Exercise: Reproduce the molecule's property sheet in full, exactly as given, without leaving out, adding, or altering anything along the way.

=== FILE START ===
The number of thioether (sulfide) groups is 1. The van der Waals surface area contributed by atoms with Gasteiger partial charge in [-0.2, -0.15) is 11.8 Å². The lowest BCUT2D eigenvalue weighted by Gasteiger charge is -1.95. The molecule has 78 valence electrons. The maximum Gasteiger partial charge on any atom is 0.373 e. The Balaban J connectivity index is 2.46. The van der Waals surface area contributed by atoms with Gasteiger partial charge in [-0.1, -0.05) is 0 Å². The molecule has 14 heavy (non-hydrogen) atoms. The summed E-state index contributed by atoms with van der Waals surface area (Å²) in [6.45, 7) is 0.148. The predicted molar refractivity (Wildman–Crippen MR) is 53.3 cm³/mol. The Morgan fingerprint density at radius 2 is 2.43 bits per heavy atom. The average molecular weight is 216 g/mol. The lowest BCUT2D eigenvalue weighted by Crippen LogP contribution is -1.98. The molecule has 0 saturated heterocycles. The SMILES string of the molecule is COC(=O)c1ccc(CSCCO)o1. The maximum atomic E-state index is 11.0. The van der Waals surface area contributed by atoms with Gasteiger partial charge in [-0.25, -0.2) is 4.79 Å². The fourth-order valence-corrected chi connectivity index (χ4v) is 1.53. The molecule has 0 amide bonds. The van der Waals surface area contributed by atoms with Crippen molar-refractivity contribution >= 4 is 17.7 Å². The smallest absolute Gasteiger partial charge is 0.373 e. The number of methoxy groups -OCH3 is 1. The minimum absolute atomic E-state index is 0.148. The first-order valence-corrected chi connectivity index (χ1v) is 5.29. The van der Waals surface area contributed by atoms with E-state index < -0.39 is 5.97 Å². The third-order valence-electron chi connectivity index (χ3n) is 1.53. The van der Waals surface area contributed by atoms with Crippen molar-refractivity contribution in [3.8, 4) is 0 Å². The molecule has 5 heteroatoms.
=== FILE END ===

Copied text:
The number of thioether (sulfide) groups is 1. The van der Waals surface area contributed by atoms with Gasteiger partial charge in [-0.2, -0.15) is 11.8 Å². The lowest BCUT2D eigenvalue weighted by Gasteiger charge is -1.95. The molecule has 78 valence electrons. The maximum Gasteiger partial charge on any atom is 0.373 e. The Balaban J connectivity index is 2.46. The van der Waals surface area contributed by atoms with Gasteiger partial charge in [-0.1, -0.05) is 0 Å². The molecule has 14 heavy (non-hydrogen) atoms. The summed E-state index contributed by atoms with van der Waals surface area (Å²) in [6.45, 7) is 0.148. The predicted molar refractivity (Wildman–Crippen MR) is 53.3 cm³/mol. The Morgan fingerprint density at radius 2 is 2.43 bits per heavy atom. The average molecular weight is 216 g/mol. The lowest BCUT2D eigenvalue weighted by Crippen LogP contribution is -1.98. The molecule has 0 saturated heterocycles. The SMILES string of the molecule is COC(=O)c1ccc(CSCCO)o1. The maximum atomic E-state index is 11.0. The van der Waals surface area contributed by atoms with Gasteiger partial charge in [-0.25, -0.2) is 4.79 Å². The fourth-order valence-corrected chi connectivity index (χ4v) is 1.53. The molecule has 0 amide bonds. The van der Waals surface area contributed by atoms with Crippen molar-refractivity contribution >= 4 is 17.7 Å². The smallest absolute Gasteiger partial charge is 0.373 e. The number of methoxy groups -OCH3 is 1. The minimum absolute atomic E-state index is 0.148. The first-order valence-corrected chi connectivity index (χ1v) is 5.29. The van der Waals surface area contributed by atoms with E-state index < -0.39 is 5.97 Å². The third-order valence-electron chi connectivity index (χ3n) is 1.53. The van der Waals surface area contributed by atoms with Crippen molar-refractivity contribution in [3.8, 4) is 0 Å². The molecule has 5 heteroatoms.